Finance & Tech Enthusiast
How can I negotiate my salary in Germany? (Quora)15 min read
Difficult to answer without any further details on the background. Where are you in your career, is it for a new job, in which industry, which city, which type of organization, what size of organization?
Salary negotiations in general (true for every country)
1. Prepare for the negotiation.
Is it for a new job, know what you contributed to your last company and what has been the impact on the value of the company. Are you about to ask for a raise, have a list of your current contributions.
Get a clear picture about the long term perspective within the company. What are the salary grids, how are salaries impacted by your annual rating?
Understand the salaries in your industry, city, functional area.
2. Know your objective(s).
What do you really want? Is it just money? Or is money a sign for recognition of your work and/or person? Maybe you can get a better deal by asking for more responsibility, education, home office hours, etc. AND some raise.
And, it is extremely helpful to put yourself in the shoes of your employer. What are the interests of your employer, of you boss? This can help to better understand the impact of your demand(s).
3. Be careful with communicating your alternatives.
It is always good to have an offer from another company, but do not use this in your negotiation. If you feel that you need to address this, be very careful. Your negotiation partner could take it as a threat.
4. Choose your negotiation style.
Negotiation styles are based on the Thomas-Kilman Conflict Mode Instrument. Check all styles here:
Research shows, that those “who behaved competitively did better than those who focused on collaboration, but collaborators were more satisfied than competitive bargainers with the negotiation process.”
5. Negotiate for your happiness.
Do you really want that job? Do you understand the job description? Do you like everything on it? You will spend your entire day and sometimes evening and maybe some weekends with your job. Will you be happy with that?
PON at Harvard released some pretty good articles and a free ebook on this. Check this out:
And now lets talk about Germany
I have worked in Germany for the last 15 years. Germans love processes, guidelines and standards. This is necessary as there are very strict employment laws in place. This is where your preparation kicks in. Exactly understand your rights and the obligations of your employer (e.g. in some industries you don’t get paid 12 times a year but 14 times, with some tax advantages on the 13th and 14th salary). You can get some base information and additional links here:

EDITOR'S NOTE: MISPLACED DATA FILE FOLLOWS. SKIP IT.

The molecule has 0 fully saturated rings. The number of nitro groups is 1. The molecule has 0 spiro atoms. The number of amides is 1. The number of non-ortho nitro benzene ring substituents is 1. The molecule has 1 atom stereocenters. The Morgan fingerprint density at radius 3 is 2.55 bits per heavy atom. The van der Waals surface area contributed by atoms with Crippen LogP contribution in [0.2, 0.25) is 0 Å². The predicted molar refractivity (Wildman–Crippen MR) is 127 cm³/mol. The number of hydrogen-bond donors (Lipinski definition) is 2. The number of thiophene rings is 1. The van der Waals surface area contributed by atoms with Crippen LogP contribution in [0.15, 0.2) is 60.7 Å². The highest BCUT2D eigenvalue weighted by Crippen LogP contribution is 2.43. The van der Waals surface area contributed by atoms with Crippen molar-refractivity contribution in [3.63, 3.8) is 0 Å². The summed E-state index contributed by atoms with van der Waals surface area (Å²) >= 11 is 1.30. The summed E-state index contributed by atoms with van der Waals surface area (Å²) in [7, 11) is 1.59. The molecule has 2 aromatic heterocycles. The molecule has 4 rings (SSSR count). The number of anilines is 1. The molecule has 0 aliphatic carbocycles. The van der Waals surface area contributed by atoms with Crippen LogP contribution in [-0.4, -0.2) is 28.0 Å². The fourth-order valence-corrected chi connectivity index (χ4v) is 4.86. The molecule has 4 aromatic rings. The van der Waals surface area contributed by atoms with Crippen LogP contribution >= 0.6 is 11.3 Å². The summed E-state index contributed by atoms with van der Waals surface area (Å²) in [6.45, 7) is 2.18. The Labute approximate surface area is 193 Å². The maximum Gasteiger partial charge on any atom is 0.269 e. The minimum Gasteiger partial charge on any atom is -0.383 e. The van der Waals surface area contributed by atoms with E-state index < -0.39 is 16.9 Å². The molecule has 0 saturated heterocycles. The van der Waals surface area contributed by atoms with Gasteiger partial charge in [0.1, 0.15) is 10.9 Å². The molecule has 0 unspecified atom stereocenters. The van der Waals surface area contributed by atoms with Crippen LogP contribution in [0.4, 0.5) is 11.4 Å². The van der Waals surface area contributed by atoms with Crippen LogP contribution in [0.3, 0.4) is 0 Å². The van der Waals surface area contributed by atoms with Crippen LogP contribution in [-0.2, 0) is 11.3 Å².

“So, how much do you make?” is a no, no in Germany. So it can be difficult to get an understanding about the salary ranges you are confronted with. On the other side, your prospective employer will be happy to answer this question. Try to make a non-offer here: “Correct me if I’m wrong, but I’ve heard that people with my education and professional track record typically earn EUR 80,000 to EUR 90,000.”
(Some) German organizations are also lagging behind in technology and policies about technology. BYOD is not so common. Mac users are seen as aliens in some organizations. The SaaS tools you used in the US may be forbidden in your new organization. Remember, you are in SAP country. Make sure you understand that part of your new job and do not make assumptions.
This is true for the typical German organization. Non-profits are of course different. You don’t want to move to a governmental organization in Germany.
This is NOT TRUE for German startups. There is a very vivid scene in the major cities, especially in Berlin. Those companies have grown so fast and are so new that they developed some new ways. German startups are heavily “internship” focused and also use independent project consultants. At the first glance this looks ok. However, I doubt that this is really 100% compliant with German labour law. As this will be audited every 3-5 years, I will actively monitor what is going on there.
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